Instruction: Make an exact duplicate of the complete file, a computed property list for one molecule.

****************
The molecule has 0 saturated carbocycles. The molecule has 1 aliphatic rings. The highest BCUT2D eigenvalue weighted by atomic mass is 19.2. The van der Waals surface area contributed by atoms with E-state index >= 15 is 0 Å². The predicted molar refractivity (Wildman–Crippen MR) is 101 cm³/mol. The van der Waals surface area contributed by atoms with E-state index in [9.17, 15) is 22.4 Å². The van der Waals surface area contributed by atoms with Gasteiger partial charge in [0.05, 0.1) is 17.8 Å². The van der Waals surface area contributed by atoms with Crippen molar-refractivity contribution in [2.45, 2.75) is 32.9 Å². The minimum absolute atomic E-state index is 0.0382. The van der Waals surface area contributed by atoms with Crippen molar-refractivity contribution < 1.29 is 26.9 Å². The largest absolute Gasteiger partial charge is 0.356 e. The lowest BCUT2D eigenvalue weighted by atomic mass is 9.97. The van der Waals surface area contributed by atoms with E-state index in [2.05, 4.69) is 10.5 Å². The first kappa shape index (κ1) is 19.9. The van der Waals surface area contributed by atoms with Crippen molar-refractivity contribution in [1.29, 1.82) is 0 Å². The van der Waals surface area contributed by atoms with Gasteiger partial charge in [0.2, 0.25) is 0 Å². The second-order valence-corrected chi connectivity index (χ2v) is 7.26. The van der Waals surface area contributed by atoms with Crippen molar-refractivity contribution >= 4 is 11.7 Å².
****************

The molecule has 0 saturated carbocycles. The molecule has 1 aliphatic rings. The highest BCUT2D eigenvalue weighted by atomic mass is 19.2. The van der Waals surface area contributed by atoms with E-state index >= 15 is 0 Å². The predicted molar refractivity (Wildman–Crippen MR) is 101 cm³/mol. The van der Waals surface area contributed by atoms with E-state index in [9.17, 15) is 22.4 Å². The van der Waals surface area contributed by atoms with Gasteiger partial charge in [0.05, 0.1) is 17.8 Å². The van der Waals surface area contributed by atoms with Crippen molar-refractivity contribution in [2.45, 2.75) is 32.9 Å². The minimum absolute atomic E-state index is 0.0382. The van der Waals surface area contributed by atoms with Crippen molar-refractivity contribution < 1.29 is 26.9 Å². The largest absolute Gasteiger partial charge is 0.356 e. The lowest BCUT2D eigenvalue weighted by atomic mass is 9.97. The van der Waals surface area contributed by atoms with E-state index in [2.05, 4.69) is 10.5 Å². The first kappa shape index (κ1) is 19.9. The van der Waals surface area contributed by atoms with Crippen molar-refractivity contribution in [1.29, 1.82) is 0 Å². The van der Waals surface area contributed by atoms with Gasteiger partial charge in [0.2, 0.25) is 0 Å². The second-order valence-corrected chi connectivity index (χ2v) is 7.26. The van der Waals surface area contributed by atoms with Crippen molar-refractivity contribution >= 4 is 11.7 Å².